Transportation: Car rentals are cheapest in the US usually weekend day to weekend day, weekdays are more. I like carrrentals.com the best. Go there, check the price, then check the cheapest company’s price on their website. We have found more and more that Uber and Lyft are cheaper in most places (even Hawaii and overseas) than renting or even than some public transportation. Obviously, be cautious and you must feel comfortable using these services. We would send screenshots of the driver and car to whomever wasn’t riding with us for safety. I even do this now in the US when I use it locally. If you decide to venture into public transportation, ask for help from your hotel/someone that works at the train station, especially if you are in an unfamiliar place, before you set foot on the bus/train. TRUST ME it will save you a lot of time and headache, and scary experiences.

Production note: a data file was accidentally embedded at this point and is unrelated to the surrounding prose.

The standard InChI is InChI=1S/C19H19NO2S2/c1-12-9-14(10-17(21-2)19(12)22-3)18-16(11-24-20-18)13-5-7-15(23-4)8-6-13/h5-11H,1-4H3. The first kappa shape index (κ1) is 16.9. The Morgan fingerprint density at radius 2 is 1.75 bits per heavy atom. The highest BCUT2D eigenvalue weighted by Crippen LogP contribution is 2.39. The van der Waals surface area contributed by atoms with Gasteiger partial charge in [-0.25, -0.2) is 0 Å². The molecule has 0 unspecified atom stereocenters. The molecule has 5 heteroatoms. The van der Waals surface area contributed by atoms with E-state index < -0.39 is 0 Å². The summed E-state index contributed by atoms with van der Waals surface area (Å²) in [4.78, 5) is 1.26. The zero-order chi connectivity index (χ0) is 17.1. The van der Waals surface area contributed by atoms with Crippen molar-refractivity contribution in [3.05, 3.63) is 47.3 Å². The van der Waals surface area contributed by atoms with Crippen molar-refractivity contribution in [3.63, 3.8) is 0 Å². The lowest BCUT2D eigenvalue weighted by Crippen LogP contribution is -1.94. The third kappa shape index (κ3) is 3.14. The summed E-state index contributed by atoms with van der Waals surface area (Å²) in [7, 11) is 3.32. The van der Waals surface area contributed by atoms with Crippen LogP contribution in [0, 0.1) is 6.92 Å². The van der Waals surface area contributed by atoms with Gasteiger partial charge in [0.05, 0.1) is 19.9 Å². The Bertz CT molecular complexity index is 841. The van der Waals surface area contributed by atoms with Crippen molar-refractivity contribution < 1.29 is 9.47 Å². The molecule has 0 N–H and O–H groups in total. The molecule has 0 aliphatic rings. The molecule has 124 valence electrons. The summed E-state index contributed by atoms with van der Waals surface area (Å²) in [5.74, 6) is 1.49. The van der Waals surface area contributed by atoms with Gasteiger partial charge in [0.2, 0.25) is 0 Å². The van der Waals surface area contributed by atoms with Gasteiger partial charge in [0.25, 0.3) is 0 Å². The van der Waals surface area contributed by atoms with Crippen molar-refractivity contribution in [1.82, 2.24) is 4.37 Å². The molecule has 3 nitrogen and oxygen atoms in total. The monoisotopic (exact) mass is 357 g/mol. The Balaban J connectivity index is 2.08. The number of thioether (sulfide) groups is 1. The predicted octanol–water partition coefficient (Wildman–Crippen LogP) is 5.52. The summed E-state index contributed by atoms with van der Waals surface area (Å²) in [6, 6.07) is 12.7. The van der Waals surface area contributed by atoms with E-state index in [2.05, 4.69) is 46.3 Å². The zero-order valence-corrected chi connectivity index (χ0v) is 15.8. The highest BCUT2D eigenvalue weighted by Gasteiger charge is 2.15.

Other People: Do not make gift bags for people flying on your plane with your baby. If you have to fly with a tuna sandwich your neighbor is eating, or their B.O…. you do not need to make apologies for procreating and traveling with your family. There is a terrible truth in travel that upsets me every time I enter an airport. Take a 30 something women, do her hair, put her in a suit and people will fall over themselves to help her on a plane or help her with bags. Take the same woman, put her in yoga pants, a shirt with spit up, baby on hip, and give her a stroller and people will literally part waters around her in an airport to avoid helping her. My family has taken to seeking out moms traveling alone in airports just to offer a hand to get on the plane, or help with gate checking, ANYTHING, after so many terrible experiences seeing how parents are treated. It is nearly the inverse for fathers traveling…. But that’s a whole other blogpost for another day. 😊 ASK FOR HELP IF YOU NEED IT. From airport gate staff, or friendly-grandparent types. Usually they are just thrilled to offer help carrying a bag or just helping get situated on a plane. Obviously do not leave your kid or stuff with them, but they can be a hand to get through security or on the plane. And OFFER THIS HELP even if it seems weird when you see a parent struggling traveling alone. That one act of kindness can change an entire day/trip/memory. Our youngest got seriously hurt when he tripped in the gate area on a trip last year, he cut his lip on the charging station on a seat, and was bleeding profusely, EMS were called and it scared him and us. We were all shaken, including our older child. A mother and her son ran to the nearest store, bought each kid a small toy and asked if they could give them to them. (Don’t assume – ask…) This distraction of them coming to ask and the toy calmed our son down enough to be examined. He was fine, we were able to calm down, take a breath, and managed to make the flight. The whole thing could have been much different and we may have been refused boarding, if he had not been able to stop hyperventilating-crying long enough to be looked at. He was fine, we were fine, and those two happened to be sitting next to us on the flight. Both kids – even the little one – made them thank you notes on take off. Today, it is a sweet memory of the kindness of strangers instead of a traumatic memory. Be that person. We try to pay it forward every trip to other families with kiddos.